gooned by the voice of authority, and therefore they are not all working on the same lines; but they are working, and their sincere labors will not be in vain.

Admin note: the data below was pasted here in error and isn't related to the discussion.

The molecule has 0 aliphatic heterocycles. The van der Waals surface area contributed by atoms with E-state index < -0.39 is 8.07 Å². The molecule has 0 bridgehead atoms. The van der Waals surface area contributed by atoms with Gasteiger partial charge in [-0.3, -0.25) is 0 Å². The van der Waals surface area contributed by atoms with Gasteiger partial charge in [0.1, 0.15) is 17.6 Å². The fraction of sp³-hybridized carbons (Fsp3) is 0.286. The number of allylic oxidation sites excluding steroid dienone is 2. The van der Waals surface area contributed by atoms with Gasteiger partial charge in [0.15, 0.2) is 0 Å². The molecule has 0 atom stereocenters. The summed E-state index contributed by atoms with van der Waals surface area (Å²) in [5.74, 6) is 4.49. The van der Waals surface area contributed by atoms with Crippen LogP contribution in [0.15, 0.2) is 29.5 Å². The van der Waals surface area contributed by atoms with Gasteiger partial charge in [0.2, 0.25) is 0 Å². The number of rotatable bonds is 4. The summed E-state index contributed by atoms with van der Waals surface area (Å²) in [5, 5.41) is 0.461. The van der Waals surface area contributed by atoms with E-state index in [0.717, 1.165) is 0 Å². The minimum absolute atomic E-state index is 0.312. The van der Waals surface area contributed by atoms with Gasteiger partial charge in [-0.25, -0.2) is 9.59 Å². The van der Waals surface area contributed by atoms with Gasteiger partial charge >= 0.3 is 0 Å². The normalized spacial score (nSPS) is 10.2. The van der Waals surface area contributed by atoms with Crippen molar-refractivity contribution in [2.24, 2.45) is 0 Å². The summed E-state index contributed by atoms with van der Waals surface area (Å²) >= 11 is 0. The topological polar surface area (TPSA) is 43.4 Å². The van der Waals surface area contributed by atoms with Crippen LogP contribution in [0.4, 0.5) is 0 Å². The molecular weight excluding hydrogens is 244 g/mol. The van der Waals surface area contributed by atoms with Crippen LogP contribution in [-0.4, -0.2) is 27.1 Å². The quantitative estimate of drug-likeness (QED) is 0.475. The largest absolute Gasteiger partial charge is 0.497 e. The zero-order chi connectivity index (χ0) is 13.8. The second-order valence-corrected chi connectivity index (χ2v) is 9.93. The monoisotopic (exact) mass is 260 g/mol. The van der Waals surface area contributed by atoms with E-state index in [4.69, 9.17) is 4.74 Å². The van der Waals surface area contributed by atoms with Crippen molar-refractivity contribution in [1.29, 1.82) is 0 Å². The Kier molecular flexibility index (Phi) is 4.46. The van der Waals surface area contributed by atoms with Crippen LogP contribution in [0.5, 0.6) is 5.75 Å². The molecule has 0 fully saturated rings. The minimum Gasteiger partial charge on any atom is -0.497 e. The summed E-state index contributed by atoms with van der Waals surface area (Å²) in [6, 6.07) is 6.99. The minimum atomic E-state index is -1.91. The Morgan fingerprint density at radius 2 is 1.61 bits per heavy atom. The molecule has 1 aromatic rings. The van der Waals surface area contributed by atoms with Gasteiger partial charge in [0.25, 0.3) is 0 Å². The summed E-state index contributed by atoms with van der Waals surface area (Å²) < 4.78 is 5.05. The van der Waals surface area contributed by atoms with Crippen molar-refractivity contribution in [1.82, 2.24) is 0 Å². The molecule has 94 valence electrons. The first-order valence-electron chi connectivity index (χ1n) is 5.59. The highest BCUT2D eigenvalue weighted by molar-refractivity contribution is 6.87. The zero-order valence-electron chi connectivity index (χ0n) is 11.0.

The question, however, at present is whether the various liberal schools referred to by Mr. Mallock stand committed to the new dogmatic system which he has described. The first thing that strikes a careful reader of his article is that he has not given a single quotation from any leader of modern thought indicating acceptance of the views in question—a thing which it would certainly have been easy to do if these views were, as he maintains, fundamental with them all. It is an illusion into which a man easily falls, whose own thought has run in dogmatic lines, to suppose that others must have constructed for themselves a philosophical or logical framework of equal rigidity. The truth can not, therefore, be too often repeated that the essential mark of modern thought is the taking of the world just as it is, and the reduction of all theories more or less to the rank of working hypotheses. Whether the changes in human affairs support the theory of a great secular drift toward better conditions is a question to be decided simply according to the evidence, which can hardly under any circumstances be of a demonstrative character in the full sense. The simple fact that men have the power of rationally adapting means to ends is enough to prompt to effort and inspire hope, for in this power lies the key to the highest possibilities of advancement. He who knows can, and, as long as this is the case, the path of knowledge will be the upward path. Knowledge, to be sure, is sometimes abused. Why? For want of more knowledge. There may come periods in the history of a people when the virtue of such knowledge as they possess has become exhausted, and when in the rude school of experience they may have to learn other practical lessons as the necessary condition of further advance; but how all this may be is a matter for which no individual man is responsible, and one who should wait to devise a practical philosophy for himself until he had cast the horoscope of humanity would not be wise. The late Mr. Arnold thought he had discovered clear traces of "a power, not ourselves, that makes for righteousness"; but he did not wait for the formulation of that discovery, if such it was, before striving to order his own life on principles of righteousness. And if some one comes forward and points out, as one critic at least of Mr. Arnold did, that whether "the power" is making for righteousness or not depends upon the stage of a nation's development, there being periods when the general forces make rather for unrighteousness, no one is obliged, even though he may regard the criticism as pertinent and well-founded, to abandon his previously adopted plan of life.